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Few data are available on polychlorinated biphenyl (PCB) concentrations over critical windows of human reproduction and development inclusive of the periconception window.


Our goal was to measure changes in PCB concentrations from preconception to pregnancy, through pregnancy, or after a year without becoming pregnant.


Seventy-nine women planning pregnancies were prospectively enrolled and followed for up to 12 menstrual cycles of attempting pregnancy. Blood specimens were obtained from participating women preconceptionally (n = 79), after a positive pregnancy test leading to a live birth (n = 54) or pregnancy loss (n= 10), at approximately 6 weeks postpartum (n = 53), and after 12 unsuccessful cycles (n = 9) for toxicologic analysis of 76 PCB congeners. We estimated overall and daily rate of change in PCB concentration (nanograms per gram serum) adjusting for relevant covariates, serum lipids, and baseline PCB concentration.


Significant (p < 0.0001) decreases in the mean overall and daily rate of change in PCB concentrations were observed between the preconception and first pregnancy samples for total (–1.012 and –0.034, respectively), estrogenic (–0.444 and –0.016, respectively), and antiestrogenic (–0.106 and –0.004, respectively) PCBs among women with live births. Similar significant decreases in total (–1.452 and –0.085), estrogenic (–0.647 and –0.040), and antiestrogenic (–0.093 and –0.004) PCB concentrations were seen for women with pregnancy losses. No significant changes were observed for PCB congener 153.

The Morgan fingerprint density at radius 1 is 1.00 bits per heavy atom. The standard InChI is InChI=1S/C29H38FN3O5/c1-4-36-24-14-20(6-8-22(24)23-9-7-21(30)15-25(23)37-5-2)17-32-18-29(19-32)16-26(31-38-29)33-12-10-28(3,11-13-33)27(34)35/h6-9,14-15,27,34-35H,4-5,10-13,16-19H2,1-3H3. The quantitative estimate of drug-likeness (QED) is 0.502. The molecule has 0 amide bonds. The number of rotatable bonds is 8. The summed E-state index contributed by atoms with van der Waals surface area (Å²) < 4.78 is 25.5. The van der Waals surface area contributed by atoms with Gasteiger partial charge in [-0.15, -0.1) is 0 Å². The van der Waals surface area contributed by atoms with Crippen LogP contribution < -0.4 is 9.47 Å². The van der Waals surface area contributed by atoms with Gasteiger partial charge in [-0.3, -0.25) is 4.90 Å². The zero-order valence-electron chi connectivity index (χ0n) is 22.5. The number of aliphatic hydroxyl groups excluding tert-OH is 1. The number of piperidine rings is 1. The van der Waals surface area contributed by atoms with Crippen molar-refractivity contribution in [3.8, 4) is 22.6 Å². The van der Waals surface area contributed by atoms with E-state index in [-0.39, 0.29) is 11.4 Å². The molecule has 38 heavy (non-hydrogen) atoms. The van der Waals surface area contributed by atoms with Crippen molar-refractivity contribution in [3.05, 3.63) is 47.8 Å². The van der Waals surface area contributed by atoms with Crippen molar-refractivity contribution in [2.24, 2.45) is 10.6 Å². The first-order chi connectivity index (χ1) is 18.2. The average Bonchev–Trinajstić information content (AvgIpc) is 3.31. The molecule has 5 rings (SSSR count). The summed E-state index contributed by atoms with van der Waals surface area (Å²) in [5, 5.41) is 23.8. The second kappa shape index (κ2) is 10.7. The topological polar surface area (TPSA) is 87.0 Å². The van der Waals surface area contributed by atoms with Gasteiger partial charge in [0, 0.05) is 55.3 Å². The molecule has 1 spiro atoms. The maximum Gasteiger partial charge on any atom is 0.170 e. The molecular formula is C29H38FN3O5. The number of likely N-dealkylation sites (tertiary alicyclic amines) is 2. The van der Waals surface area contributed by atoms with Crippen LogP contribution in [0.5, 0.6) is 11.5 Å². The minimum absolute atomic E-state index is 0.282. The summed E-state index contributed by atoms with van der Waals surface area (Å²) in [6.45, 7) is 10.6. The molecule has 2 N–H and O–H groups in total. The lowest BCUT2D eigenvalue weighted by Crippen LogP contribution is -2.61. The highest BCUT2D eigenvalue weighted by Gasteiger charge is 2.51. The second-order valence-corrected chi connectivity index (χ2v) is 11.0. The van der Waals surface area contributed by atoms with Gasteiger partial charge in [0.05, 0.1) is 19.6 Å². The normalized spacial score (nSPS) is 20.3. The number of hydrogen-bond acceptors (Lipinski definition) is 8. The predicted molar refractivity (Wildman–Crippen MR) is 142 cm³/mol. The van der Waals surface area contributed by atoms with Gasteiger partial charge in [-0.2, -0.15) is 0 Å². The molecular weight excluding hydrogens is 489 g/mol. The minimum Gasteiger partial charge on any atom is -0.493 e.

These data suggest that PCB concentrations may change during the periconception interval, questioning the stability of persistent compounds during this critical window.


Publisher Acknowledgment

This is the Publisher’s PDF of the following article made available by National Institute of Environmental Health Sciences: Bloom MS, Buck Louis GM, Schisterman EF, Liu A, Kostyniak PJ. Maternal Serum Polychlorinated Biphenyl Concentrations across Critical Windows of Human Development. Environmental Health Perspectives. 2007;115(9):1320-1324.